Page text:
As a follow up on our last blog post "Where is the line?" here are few signs if you are being abused according to "The House of Ruth"
When I first started getting involved with relationship violence, I often wondered, "Where exactly is the line?" I researched further and found several answers but all were rather indirect. As I further my journey with ending relationship violence, I know understand that answer just a little bit more and here is my own:
That start of a dangerous relationship begins with simple signs such as verbal abuse (there are other warning signs like control and bullying). Whenever you feel less of yourself, question your self worth, and do not feel equal to your partner that is when a relationship is becoming dangerous. Never let your partner feel any of these ways because NO woman deserves to ever feel like this. The line should defiantly never be crossed but no one should ever come close! From stories and research I know, most men don't immediately become abusive they gradually become more controlling and abusive. Recognize these signs before the line is crossed!!
At the end of the day, numbers don't lie and these statistics are disturbing in every way. But for every time someone stands up by seeking for help and giving help, these numbers lessen. Be BRAVE! Be the CHANGE!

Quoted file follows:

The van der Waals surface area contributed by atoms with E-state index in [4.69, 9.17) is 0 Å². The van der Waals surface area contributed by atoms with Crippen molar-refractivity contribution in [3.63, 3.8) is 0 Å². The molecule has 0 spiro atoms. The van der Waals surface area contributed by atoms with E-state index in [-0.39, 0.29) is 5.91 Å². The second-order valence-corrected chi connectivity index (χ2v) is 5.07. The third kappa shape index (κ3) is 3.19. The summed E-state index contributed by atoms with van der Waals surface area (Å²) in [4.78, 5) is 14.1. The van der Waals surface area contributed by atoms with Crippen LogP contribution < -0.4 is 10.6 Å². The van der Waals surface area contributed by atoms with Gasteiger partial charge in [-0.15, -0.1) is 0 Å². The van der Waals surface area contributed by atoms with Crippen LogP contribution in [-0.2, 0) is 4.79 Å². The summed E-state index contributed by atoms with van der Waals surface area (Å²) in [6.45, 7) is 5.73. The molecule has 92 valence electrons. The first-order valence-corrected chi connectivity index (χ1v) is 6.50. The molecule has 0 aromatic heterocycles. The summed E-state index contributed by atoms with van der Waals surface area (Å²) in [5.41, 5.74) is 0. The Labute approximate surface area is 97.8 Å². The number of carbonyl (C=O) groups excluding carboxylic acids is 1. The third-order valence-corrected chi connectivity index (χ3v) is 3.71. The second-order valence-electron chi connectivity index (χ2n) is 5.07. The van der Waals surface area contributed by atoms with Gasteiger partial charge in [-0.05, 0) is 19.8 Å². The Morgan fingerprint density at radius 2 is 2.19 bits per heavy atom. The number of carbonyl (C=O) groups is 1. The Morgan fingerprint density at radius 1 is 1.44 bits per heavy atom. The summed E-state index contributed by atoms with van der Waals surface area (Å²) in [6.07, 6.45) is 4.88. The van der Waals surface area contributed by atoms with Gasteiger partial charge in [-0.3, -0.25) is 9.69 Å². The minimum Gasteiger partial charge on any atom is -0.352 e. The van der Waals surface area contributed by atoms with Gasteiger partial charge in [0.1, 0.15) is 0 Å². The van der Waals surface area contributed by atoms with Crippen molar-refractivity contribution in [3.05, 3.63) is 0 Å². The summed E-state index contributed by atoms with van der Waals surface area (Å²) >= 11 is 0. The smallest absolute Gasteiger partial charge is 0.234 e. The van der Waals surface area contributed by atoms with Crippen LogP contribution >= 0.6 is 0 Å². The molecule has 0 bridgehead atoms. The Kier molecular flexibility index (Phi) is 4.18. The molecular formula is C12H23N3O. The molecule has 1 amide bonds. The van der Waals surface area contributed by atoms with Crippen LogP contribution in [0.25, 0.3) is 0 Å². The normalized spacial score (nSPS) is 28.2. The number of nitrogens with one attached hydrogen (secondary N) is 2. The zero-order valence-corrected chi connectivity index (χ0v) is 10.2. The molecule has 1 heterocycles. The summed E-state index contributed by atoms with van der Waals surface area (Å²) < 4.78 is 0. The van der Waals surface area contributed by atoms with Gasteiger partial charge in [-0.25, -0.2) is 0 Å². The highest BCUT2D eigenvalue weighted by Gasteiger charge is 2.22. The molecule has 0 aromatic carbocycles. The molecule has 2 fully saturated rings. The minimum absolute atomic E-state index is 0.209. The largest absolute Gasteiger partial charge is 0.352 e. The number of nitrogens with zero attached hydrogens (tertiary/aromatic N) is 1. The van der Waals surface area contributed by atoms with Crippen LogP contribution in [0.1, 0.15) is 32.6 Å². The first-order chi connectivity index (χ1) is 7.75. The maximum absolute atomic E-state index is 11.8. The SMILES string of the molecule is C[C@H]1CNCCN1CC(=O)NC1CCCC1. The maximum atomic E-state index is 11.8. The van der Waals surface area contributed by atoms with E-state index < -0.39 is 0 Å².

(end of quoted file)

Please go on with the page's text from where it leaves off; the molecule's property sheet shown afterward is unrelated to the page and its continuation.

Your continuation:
Every 9 seconds in the US a woman is assaulted or beaten.
16-year-old Connecticut girl killed by jilted teen after she refused to go to junior prom with him.
A teenage boy allegedly stabbed the girl inside the halls of Jonathan Law High School in Milford on Friday, after she turned down his invitation to junior prom - which was scheduled for that night.
Read more: http://www.nydailynews.com/news/crime/connecticut-girl-killed-jilted-refused-prom-article-1.1768718#ixzz30J1LaZPo
Our thoughts are with Maren's family, friends, and community during this difficult time.